The friends are now sixth-graders. Their new teacher, Stephanie Hickey, knew that this was “a pretty special group.
“I was excited to get a group of friends, especially a group that had stepped up in this way. It was a bit of a gift to me to have that in the classroom.”
Hickey said she knew about Ramirez’s friends supporting him through prayer. It didn’t surprise her.
“We try to instill that in the kids,” she said. “The class turns to prayer because it’s what they’re used to doing.”
She said she reminds her students that what they’ve endured over the last two years — a pandemic and the shooting of one of their classmates — is nothing close to what she ever had to deal with growing up.
“They’re so resilient. When I see what they’ve been through, what they’ve been able to get through, with prayer and their friendship, it’s really inspiring. I get so much from them.”
While it’s admirable this group has gotten through trying times they didn’t sign up for, the fact is they’re children. And so it gives Hickey a good deal of joy to see them as she did the previous day, together in what is called the “car line” helping students out of cars, acting “a little bit dopey.”
“You know, there was some dancing, some testing of vertical jumps. This group needs to be goofy. All the things they are going through, there is a lot of stress. You’ve got to let loose at times.”
As principal of St. Elizabeth, Phyllis Cremer said “goofy” is part of the goal for her students.
“We find ways of letting them still be kids,” she said. “That’s really what our mantra is, we want them to be goofy. And I think that’s one thing, we’ve created an environment where kids can just be kids, we don’t need them to grow up faster than they need to.”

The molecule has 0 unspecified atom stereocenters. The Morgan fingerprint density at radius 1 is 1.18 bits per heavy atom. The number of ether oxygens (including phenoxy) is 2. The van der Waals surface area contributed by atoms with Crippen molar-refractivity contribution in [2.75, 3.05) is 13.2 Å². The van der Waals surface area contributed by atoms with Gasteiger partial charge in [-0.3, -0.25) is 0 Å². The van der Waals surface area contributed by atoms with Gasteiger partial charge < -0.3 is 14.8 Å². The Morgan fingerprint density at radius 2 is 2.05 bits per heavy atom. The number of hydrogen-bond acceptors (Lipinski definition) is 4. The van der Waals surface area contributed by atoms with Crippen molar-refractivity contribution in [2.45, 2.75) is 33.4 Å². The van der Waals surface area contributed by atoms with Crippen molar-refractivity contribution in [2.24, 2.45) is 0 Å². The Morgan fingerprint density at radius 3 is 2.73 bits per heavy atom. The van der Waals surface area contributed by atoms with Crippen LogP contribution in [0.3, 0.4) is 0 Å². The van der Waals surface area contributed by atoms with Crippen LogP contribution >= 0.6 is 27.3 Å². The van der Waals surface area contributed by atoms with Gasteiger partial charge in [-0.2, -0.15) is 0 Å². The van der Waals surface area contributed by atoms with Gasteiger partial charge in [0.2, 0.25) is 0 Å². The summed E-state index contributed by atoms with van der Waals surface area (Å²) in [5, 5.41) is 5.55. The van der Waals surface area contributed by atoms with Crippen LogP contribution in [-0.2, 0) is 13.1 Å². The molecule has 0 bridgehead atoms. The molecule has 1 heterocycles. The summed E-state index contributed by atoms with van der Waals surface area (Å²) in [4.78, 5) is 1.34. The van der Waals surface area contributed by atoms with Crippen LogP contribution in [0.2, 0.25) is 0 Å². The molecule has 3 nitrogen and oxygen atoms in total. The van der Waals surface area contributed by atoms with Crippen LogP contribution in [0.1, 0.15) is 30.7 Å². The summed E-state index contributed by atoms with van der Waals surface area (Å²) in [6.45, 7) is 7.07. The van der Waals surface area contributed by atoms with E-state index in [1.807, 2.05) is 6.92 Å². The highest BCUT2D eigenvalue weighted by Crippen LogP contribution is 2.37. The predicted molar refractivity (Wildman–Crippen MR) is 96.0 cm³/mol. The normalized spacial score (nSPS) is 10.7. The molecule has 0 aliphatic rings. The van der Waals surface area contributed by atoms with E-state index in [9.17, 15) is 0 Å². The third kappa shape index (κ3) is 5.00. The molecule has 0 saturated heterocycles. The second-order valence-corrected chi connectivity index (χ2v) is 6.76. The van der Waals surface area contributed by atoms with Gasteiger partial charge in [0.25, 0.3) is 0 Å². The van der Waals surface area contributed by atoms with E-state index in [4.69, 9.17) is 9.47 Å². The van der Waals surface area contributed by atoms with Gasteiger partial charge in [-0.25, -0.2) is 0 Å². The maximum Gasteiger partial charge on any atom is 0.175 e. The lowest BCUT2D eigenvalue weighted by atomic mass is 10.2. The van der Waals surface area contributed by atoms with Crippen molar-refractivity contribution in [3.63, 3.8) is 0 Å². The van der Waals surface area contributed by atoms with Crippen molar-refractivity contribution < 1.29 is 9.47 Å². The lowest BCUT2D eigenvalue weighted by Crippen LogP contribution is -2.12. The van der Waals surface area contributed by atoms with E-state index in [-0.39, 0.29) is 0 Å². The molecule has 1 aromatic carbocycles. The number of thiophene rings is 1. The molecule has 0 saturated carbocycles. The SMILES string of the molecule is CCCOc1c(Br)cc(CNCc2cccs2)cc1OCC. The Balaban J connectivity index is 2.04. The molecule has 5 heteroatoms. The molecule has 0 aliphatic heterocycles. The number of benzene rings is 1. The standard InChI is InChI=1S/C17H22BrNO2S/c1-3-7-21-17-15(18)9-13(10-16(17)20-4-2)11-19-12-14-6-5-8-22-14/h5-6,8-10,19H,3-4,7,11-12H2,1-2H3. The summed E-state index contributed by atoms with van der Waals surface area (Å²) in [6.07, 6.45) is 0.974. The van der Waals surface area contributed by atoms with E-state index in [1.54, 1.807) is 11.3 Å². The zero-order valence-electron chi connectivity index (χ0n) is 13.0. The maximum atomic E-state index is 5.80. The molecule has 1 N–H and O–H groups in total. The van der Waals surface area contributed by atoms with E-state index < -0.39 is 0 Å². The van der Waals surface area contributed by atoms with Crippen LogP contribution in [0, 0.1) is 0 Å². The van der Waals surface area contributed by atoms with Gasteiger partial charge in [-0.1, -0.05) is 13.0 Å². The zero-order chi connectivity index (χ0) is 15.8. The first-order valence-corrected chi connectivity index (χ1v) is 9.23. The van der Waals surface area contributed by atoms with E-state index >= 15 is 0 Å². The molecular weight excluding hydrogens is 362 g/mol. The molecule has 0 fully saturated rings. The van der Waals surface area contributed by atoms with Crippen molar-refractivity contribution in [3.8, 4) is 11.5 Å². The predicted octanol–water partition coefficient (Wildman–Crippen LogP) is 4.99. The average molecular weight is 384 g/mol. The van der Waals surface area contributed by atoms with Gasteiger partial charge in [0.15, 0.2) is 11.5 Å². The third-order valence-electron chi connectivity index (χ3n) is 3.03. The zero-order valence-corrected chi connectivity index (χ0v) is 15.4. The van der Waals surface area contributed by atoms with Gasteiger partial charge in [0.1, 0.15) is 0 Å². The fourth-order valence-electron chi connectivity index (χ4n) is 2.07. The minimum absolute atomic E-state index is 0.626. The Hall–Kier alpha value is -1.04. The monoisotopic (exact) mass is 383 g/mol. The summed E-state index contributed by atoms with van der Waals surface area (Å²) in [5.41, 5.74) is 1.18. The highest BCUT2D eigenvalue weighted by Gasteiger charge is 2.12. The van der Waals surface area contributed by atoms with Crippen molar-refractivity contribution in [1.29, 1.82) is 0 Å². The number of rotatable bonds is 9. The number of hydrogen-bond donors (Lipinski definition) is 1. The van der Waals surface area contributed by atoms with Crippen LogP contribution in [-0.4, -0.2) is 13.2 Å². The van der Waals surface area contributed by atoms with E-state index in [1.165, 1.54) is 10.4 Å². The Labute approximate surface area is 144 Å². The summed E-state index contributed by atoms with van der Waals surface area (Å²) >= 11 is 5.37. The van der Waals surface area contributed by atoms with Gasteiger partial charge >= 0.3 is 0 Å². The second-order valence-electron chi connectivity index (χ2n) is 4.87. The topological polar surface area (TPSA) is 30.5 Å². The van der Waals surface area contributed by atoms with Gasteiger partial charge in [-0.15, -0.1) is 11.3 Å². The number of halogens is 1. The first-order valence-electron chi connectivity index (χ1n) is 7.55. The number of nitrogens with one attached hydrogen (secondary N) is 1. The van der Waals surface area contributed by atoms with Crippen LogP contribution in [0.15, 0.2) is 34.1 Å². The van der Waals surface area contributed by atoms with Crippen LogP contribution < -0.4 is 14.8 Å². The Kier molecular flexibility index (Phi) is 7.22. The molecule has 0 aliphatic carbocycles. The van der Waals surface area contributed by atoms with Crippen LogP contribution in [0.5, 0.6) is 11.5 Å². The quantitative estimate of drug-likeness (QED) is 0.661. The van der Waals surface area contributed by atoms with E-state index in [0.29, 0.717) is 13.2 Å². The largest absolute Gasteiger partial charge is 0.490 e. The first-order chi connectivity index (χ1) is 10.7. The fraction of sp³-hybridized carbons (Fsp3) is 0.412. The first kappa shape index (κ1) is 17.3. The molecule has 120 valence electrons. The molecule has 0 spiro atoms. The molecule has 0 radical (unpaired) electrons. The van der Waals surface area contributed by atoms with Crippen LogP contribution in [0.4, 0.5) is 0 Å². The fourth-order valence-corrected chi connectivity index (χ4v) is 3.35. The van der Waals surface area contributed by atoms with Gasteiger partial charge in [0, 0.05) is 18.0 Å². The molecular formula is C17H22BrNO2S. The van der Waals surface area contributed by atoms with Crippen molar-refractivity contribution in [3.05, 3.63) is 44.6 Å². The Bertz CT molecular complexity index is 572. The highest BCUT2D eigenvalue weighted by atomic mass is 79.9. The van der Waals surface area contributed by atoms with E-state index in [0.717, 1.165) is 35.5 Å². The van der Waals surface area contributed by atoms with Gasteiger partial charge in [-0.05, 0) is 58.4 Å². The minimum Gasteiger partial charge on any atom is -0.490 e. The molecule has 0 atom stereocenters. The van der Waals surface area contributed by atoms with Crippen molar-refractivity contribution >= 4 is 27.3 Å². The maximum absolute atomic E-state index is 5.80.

But many times the world does not cooperate. In July, two men in their early 20s were charged with attempted murder for the shooting and, sadly, Ramirez’s shooting is not the only incident of gun violence in the area. McGowan can tell you about times he’s had a team practice canceled at a local park because of gunshots. It was just recently that another young boy, just 13, playing video games in his own bedroom, was hit by a stray bullet and died.
Ramirez and his parents visited the family of the boy, bringing them food from their restaurant.
“I prayed for that boy. We went to his house to donate,” Ramirez said. “[The family] knew about me. We met the family, we talked. They said they were thankful for me being alive. We told them we were sad for their son being killed.”
Though he’s happy to be back at school, back with his friends and back to preparing for a Christmas that will bring people together, in person, Ramirez admits he has struggled with some things, especially going outside.
“I don’t really like going outside because that’s where [the shooting] happened. I’ve prayed to have the strength to go outside.”
Just a few minutes later, he is standing and laughing with McGowan, their arms around each other’s neck. A couple of goofs, the very best kind, laughing, outside.
“If you pray, something can really happen, it can actually happen,” McGowan said. “If you pray, it can happen. God can do anything.”